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Particle physics & QFT, A conceptual question

  1. Sep 20, 2009 #1

    gop

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    Hi

    In Halzen's "Quarks & Leptons" all discussed particle interactions conserve particle number in some sense (Actually particle number is not conserved but if you count the particles minus the antiparticles before the reaction you get the same "particles minus the antiparticles" number after the reaction. Which is in some sense particle conservation since in the Feynman
    diagram antiparticles are particles that propagate backwards in time).

    However, I'm not sure if this is the most general process possible in particle physics. Moreover, in this book and in some others I haven't seen an explicit approach to particle destruction and creation which exists (I think in form of "second quantization"). Nevertheless, those methods are identified with quantum field theory (and the standard model).

    So I guess my question is how does particle physics, quantum field theory, and second quantization relate to each other.

    thx
     
  2. jcsd
  3. Sep 20, 2009 #2
    "Particle number" is not a generally conserved number.

    Relativistic quantum mechanics is sometimes referred to as a "first quantized" theory. Quantum field theory is sometimes then called a "second quantized" theory (these expressions date back to the beginning of quantum mechanics and quantum field theory, and aren't useful descriptive labels). Particle physics refers to the study of elementary and composite particles and their interactions and can be formulated in either of the above frameworks: (relativistic) quantum mechanics or quantum field theory. In the first framework (followed often by intro particle physics) the objects are classical fields/potentials and particles/wavefunctions. In the second framework, the fundamental objects are all quantum fields, with particles and classical fields resulting from these; wavefunctions are then functionals of the quantum fields.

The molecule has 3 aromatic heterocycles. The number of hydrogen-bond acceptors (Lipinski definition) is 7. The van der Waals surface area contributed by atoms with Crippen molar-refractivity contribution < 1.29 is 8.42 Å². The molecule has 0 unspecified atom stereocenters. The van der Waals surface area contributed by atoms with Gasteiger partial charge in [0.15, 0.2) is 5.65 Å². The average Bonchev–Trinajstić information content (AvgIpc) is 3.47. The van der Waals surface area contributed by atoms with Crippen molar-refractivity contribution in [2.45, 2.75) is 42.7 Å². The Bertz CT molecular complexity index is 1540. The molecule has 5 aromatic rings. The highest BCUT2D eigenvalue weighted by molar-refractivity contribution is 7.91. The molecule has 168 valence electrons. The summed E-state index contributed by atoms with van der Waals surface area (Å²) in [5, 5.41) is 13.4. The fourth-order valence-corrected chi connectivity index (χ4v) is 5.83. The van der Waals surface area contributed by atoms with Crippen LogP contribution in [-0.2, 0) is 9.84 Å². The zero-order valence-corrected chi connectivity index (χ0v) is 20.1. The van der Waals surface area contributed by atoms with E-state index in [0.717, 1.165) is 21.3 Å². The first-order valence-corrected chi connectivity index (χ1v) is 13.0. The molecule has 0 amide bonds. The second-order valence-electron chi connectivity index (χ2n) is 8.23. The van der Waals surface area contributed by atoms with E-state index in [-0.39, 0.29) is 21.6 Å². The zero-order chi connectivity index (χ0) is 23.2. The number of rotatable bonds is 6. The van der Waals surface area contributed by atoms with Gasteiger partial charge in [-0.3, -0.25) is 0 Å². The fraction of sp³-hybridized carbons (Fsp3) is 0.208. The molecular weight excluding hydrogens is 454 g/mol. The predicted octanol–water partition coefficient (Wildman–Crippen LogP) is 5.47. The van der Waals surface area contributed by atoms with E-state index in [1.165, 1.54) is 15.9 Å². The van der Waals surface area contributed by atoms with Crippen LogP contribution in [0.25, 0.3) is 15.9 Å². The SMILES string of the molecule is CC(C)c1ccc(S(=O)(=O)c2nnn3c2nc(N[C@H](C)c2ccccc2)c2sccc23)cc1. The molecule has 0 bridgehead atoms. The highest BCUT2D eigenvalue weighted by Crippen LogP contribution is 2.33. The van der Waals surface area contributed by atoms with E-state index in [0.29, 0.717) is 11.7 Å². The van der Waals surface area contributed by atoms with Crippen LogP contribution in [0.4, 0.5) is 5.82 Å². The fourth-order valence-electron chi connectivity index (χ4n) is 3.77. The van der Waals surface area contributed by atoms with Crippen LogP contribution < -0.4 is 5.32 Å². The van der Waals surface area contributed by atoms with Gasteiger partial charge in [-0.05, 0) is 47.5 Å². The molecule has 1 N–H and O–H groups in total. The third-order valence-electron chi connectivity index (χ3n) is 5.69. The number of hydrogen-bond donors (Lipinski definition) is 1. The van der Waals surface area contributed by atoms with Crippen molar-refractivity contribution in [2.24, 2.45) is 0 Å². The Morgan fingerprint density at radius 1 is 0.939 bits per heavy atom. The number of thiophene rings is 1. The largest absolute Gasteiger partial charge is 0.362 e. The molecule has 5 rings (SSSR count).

4. Sep 20, 2009 #3
    As been mentioned, particle number is not conserved. For example, Brehmmstrahlung.

    Particle minus antiparticle is conserved for fermions, but you're right to question it. It really has to do with the structure of the Dirac spinor, that it contains a particle and the conjugate of an antiparticle within it. If you build your interactions out of Dirac spinors, then it is inescapable that particles minus antiparticle is conserved. Obviously a Majorana spinor changes all that, which looks to be what a neutrino is really described by. So that particles minus antiparticles is conserved - looks like it's not true.

    The reason you're probably not seeing an approach like 2nd quantization in your book is because the book you're reading, by the title of it, is not a quantum field theory book, but a particle physics book.
     
  5. Sep 20, 2009 #4

    gop

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    Hi